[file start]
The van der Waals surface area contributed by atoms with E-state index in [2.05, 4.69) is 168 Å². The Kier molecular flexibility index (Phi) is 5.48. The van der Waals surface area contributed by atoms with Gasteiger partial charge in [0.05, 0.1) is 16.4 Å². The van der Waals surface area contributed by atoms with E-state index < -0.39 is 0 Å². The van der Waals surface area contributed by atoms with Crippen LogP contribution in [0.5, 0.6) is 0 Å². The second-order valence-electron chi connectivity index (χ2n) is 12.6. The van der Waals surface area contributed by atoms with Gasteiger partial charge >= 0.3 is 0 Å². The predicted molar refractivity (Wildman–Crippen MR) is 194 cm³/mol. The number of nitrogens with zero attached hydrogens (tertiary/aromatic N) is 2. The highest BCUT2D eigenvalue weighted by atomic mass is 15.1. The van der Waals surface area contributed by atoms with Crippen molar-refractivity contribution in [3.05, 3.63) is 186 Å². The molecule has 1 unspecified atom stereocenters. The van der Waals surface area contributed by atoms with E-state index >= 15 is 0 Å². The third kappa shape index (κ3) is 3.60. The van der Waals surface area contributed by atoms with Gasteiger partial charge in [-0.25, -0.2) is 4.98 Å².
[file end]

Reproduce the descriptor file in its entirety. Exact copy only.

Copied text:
The van der Waals surface area contributed by atoms with E-state index in [2.05, 4.69) is 168 Å². The Kier molecular flexibility index (Phi) is 5.48. The van der Waals surface area contributed by atoms with Gasteiger partial charge in [0.05, 0.1) is 16.4 Å². The van der Waals surface area contributed by atoms with E-state index < -0.39 is 0 Å². The van der Waals surface area contributed by atoms with Crippen LogP contribution in [0.5, 0.6) is 0 Å². The second-order valence-electron chi connectivity index (χ2n) is 12.6. The van der Waals surface area contributed by atoms with Gasteiger partial charge >= 0.3 is 0 Å². The predicted molar refractivity (Wildman–Crippen MR) is 194 cm³/mol. The number of nitrogens with zero attached hydrogens (tertiary/aromatic N) is 2. The highest BCUT2D eigenvalue weighted by atomic mass is 15.1. The van der Waals surface area contributed by atoms with Crippen molar-refractivity contribution in [3.05, 3.63) is 186 Å². The molecule has 1 unspecified atom stereocenters. The van der Waals surface area contributed by atoms with E-state index >= 15 is 0 Å². The third kappa shape index (κ3) is 3.60. The van der Waals surface area contributed by atoms with Gasteiger partial charge in [-0.25, -0.2) is 4.98 Å².